Posts under tag: Intel
OFFICE AND HOME STORAGE just got slightly more interesting with the addition of two more versions of Intel’s Atom processors.
Intel’s single-core 425 and dual-core 525 chips “offer improved performance and better connectivity” for backup platforms such as Windows Home Server and Linux, Chipzilla said. (more…)
Intel said Tuesday that it had developed a 50-Gbits/s optical interconnect prototype that could be used as an ultrafast optical data connection in a few years.
Built on a technology known as silicon photonics, the link has the potential to scale to up to a terabit per second, enough to transfer the contents of a laptop in less than a second or the entire Library of Congress in less than two minutes, according to Justin Rattner, Intel’s chief technical officer.
Intel has provided the first hands-on demonstration of a laptop running its Light Peak technology, at the company’s inaugural European research showcase here in Brussels.
Light Peak is an optical interconnect that can transfer data at 10Gbits/sec in both directions. Intel hopes Light Peak will one day replace the host of other PC interconnects, including USB, DisplayPort and HDMI.
Intel has fitted Light Peak into a regular USB cable, with optical fibres running alongside the electrical cabling. Intel provided a visual demonstration of how data is passed through the cable, by shining a torch into one end of the cable, with two little dots of light visible to the naked eye at the other end.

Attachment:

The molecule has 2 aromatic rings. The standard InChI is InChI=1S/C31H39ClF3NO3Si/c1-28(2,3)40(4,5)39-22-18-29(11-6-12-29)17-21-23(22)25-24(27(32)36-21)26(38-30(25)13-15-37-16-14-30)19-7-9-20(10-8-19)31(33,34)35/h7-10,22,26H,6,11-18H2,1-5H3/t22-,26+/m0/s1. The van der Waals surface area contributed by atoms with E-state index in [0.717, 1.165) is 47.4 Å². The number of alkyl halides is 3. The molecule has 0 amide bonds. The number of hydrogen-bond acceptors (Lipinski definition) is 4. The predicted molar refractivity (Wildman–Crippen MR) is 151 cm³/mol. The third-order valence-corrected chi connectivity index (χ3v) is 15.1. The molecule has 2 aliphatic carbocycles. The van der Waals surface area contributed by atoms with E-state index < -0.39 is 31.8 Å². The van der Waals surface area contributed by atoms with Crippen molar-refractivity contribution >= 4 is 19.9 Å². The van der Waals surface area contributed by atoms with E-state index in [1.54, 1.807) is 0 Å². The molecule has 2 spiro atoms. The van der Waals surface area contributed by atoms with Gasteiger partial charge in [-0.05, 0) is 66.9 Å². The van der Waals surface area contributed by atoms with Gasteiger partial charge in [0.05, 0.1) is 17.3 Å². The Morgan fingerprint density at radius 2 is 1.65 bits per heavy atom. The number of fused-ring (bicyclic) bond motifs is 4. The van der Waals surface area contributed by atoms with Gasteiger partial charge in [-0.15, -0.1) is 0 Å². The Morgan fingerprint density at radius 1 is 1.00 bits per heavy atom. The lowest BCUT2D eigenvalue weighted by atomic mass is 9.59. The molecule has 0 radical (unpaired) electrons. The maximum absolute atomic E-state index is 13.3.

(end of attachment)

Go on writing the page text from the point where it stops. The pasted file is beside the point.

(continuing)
Promises big power reduction at high processing speed
Intel will send 48-core powered machines to researchers by mid-summer, as the company tries to reshape its future chips.
Limited quantities of the processor will be sent primarily to academic institutions, said Sean Koehl, technology evangelist with Intel Labs. The chip may not become commercially available as it is part of a research project, but features from the processor could be implemented in future chips.
Xeon 7500 can handle 1TB memory, 256 chips
Intel sought to cement its grip on the very high end of computers with its first eight-core processor, the Xeon 7500. The two extra cores give it even more performance in highly parallel situations — up to 16 program threads at once with Hyperthreading — and the design itself is unique at Intel in the sheer amount of scaling compared to the outgoing 7400. A four-processor server can handle as much as 1TB of memory, and a single computer can include as many as 256 discrete processors.